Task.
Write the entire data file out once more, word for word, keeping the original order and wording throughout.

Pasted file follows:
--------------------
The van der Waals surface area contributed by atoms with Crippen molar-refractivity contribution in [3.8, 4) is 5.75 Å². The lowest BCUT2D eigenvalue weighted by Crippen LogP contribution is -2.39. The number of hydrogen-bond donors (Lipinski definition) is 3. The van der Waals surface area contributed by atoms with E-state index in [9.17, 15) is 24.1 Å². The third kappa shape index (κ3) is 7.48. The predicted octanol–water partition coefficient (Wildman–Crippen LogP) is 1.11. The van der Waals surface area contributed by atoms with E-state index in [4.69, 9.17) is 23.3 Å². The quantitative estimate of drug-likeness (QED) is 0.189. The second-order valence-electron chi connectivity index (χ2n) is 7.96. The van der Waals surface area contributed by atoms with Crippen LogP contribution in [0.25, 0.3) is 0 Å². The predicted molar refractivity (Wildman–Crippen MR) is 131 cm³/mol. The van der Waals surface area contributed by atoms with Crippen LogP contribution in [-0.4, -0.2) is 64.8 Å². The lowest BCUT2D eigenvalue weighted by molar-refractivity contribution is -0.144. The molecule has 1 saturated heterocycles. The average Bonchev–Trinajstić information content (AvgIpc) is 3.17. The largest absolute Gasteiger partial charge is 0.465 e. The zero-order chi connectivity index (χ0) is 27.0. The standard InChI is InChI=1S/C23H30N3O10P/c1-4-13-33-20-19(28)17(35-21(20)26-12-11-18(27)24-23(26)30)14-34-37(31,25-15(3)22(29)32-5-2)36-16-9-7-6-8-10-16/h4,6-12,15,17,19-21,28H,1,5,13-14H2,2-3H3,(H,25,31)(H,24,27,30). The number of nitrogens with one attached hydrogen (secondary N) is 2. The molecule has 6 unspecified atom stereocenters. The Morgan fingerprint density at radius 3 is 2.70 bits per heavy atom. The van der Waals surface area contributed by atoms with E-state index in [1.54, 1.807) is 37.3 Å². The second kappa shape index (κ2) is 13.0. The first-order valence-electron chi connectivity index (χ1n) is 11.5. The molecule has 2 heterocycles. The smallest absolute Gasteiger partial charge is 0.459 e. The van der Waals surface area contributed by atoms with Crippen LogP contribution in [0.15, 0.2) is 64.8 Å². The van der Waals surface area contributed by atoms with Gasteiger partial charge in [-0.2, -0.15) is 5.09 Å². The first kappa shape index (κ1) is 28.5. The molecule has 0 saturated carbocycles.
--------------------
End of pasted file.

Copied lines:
The van der Waals surface area contributed by atoms with Crippen molar-refractivity contribution in [3.8, 4) is 5.75 Å². The lowest BCUT2D eigenvalue weighted by Crippen LogP contribution is -2.39. The number of hydrogen-bond donors (Lipinski definition) is 3. The van der Waals surface area contributed by atoms with E-state index in [9.17, 15) is 24.1 Å². The third kappa shape index (κ3) is 7.48. The predicted octanol–water partition coefficient (Wildman–Crippen LogP) is 1.11. The van der Waals surface area contributed by atoms with E-state index in [4.69, 9.17) is 23.3 Å². The quantitative estimate of drug-likeness (QED) is 0.189. The second-order valence-electron chi connectivity index (χ2n) is 7.96. The van der Waals surface area contributed by atoms with Crippen LogP contribution in [0.25, 0.3) is 0 Å². The predicted molar refractivity (Wildman–Crippen MR) is 131 cm³/mol. The van der Waals surface area contributed by atoms with Crippen LogP contribution in [-0.4, -0.2) is 64.8 Å². The lowest BCUT2D eigenvalue weighted by molar-refractivity contribution is -0.144. The molecule has 1 saturated heterocycles. The average Bonchev–Trinajstić information content (AvgIpc) is 3.17. The largest absolute Gasteiger partial charge is 0.465 e. The zero-order chi connectivity index (χ0) is 27.0. The standard InChI is InChI=1S/C23H30N3O10P/c1-4-13-33-20-19(28)17(35-21(20)26-12-11-18(27)24-23(26)30)14-34-37(31,25-15(3)22(29)32-5-2)36-16-9-7-6-8-10-16/h4,6-12,15,17,19-21,28H,1,5,13-14H2,2-3H3,(H,25,31)(H,24,27,30). The number of nitrogens with one attached hydrogen (secondary N) is 2. The molecule has 6 unspecified atom stereocenters. The Morgan fingerprint density at radius 3 is 2.70 bits per heavy atom. The van der Waals surface area contributed by atoms with E-state index in [1.54, 1.807) is 37.3 Å². The second kappa shape index (κ2) is 13.0. The first-order valence-electron chi connectivity index (χ1n) is 11.5. The molecule has 2 heterocycles. The smallest absolute Gasteiger partial charge is 0.459 e. The van der Waals surface area contributed by atoms with Crippen LogP contribution in [0.15, 0.2) is 64.8 Å². The van der Waals surface area contributed by atoms with Gasteiger partial charge in [-0.2, -0.15) is 5.09 Å². The first kappa shape index (κ1) is 28.5. The molecule has 0 saturated carbocycles.